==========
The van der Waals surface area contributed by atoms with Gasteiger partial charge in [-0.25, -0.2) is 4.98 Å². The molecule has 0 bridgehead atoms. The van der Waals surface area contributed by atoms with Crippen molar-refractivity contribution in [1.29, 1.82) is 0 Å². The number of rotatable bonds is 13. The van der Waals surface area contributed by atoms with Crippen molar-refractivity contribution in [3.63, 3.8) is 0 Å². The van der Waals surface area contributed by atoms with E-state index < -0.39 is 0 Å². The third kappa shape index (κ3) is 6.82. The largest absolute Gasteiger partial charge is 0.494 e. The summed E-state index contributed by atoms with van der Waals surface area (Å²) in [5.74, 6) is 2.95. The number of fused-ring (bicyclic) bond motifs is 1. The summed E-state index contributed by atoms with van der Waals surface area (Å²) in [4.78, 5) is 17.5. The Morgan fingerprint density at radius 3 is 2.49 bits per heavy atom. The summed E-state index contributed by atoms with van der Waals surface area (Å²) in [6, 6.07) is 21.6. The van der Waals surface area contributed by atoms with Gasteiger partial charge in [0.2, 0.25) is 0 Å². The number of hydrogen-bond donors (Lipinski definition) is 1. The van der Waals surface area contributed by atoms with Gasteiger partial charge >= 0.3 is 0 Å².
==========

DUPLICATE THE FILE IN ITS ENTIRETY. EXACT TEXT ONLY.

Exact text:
The van der Waals surface area contributed by atoms with Gasteiger partial charge in [-0.25, -0.2) is 4.98 Å². The molecule has 0 bridgehead atoms. The van der Waals surface area contributed by atoms with Crippen molar-refractivity contribution in [1.29, 1.82) is 0 Å². The number of rotatable bonds is 13. The van der Waals surface area contributed by atoms with Crippen molar-refractivity contribution in [3.63, 3.8) is 0 Å². The van der Waals surface area contributed by atoms with E-state index < -0.39 is 0 Å². The third kappa shape index (κ3) is 6.82. The largest absolute Gasteiger partial charge is 0.494 e. The summed E-state index contributed by atoms with van der Waals surface area (Å²) in [5.74, 6) is 2.95. The number of fused-ring (bicyclic) bond motifs is 1. The summed E-state index contributed by atoms with van der Waals surface area (Å²) in [4.78, 5) is 17.5. The Morgan fingerprint density at radius 3 is 2.49 bits per heavy atom. The summed E-state index contributed by atoms with van der Waals surface area (Å²) in [6, 6.07) is 21.6. The van der Waals surface area contributed by atoms with Gasteiger partial charge in [0.2, 0.25) is 0 Å². The number of hydrogen-bond donors (Lipinski definition) is 1. The van der Waals surface area contributed by atoms with Gasteiger partial charge >= 0.3 is 0 Å².